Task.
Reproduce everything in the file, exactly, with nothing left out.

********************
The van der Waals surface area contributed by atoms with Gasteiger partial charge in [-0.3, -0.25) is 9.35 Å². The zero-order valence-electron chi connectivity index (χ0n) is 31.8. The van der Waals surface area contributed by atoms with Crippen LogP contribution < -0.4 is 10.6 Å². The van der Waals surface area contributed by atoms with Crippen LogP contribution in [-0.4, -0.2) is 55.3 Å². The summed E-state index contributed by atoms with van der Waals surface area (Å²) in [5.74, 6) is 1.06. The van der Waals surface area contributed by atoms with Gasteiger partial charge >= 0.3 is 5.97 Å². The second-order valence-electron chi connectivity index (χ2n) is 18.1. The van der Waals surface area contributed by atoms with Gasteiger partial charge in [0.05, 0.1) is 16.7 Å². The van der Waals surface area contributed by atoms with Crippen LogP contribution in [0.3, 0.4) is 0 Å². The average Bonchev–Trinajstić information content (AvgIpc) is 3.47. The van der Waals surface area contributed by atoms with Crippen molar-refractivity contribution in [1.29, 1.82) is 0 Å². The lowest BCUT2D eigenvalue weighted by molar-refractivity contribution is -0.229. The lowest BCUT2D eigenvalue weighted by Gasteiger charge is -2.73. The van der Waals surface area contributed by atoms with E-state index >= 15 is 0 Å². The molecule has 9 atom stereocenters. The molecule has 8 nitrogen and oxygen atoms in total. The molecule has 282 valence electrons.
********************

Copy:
The van der Waals surface area contributed by atoms with Gasteiger partial charge in [-0.3, -0.25) is 9.35 Å². The zero-order valence-electron chi connectivity index (χ0n) is 31.8. The van der Waals surface area contributed by atoms with Crippen LogP contribution < -0.4 is 10.6 Å². The van der Waals surface area contributed by atoms with Crippen LogP contribution in [-0.4, -0.2) is 55.3 Å². The summed E-state index contributed by atoms with van der Waals surface area (Å²) in [5.74, 6) is 1.06. The van der Waals surface area contributed by atoms with Gasteiger partial charge >= 0.3 is 5.97 Å². The second-order valence-electron chi connectivity index (χ2n) is 18.1. The van der Waals surface area contributed by atoms with Gasteiger partial charge in [0.05, 0.1) is 16.7 Å². The van der Waals surface area contributed by atoms with Crippen LogP contribution in [0.3, 0.4) is 0 Å². The average Bonchev–Trinajstić information content (AvgIpc) is 3.47. The van der Waals surface area contributed by atoms with Crippen molar-refractivity contribution in [1.29, 1.82) is 0 Å². The lowest BCUT2D eigenvalue weighted by molar-refractivity contribution is -0.229. The lowest BCUT2D eigenvalue weighted by Gasteiger charge is -2.73. The van der Waals surface area contributed by atoms with E-state index >= 15 is 0 Å². The molecule has 9 atom stereocenters. The molecule has 8 nitrogen and oxygen atoms in total. The molecule has 282 valence electrons.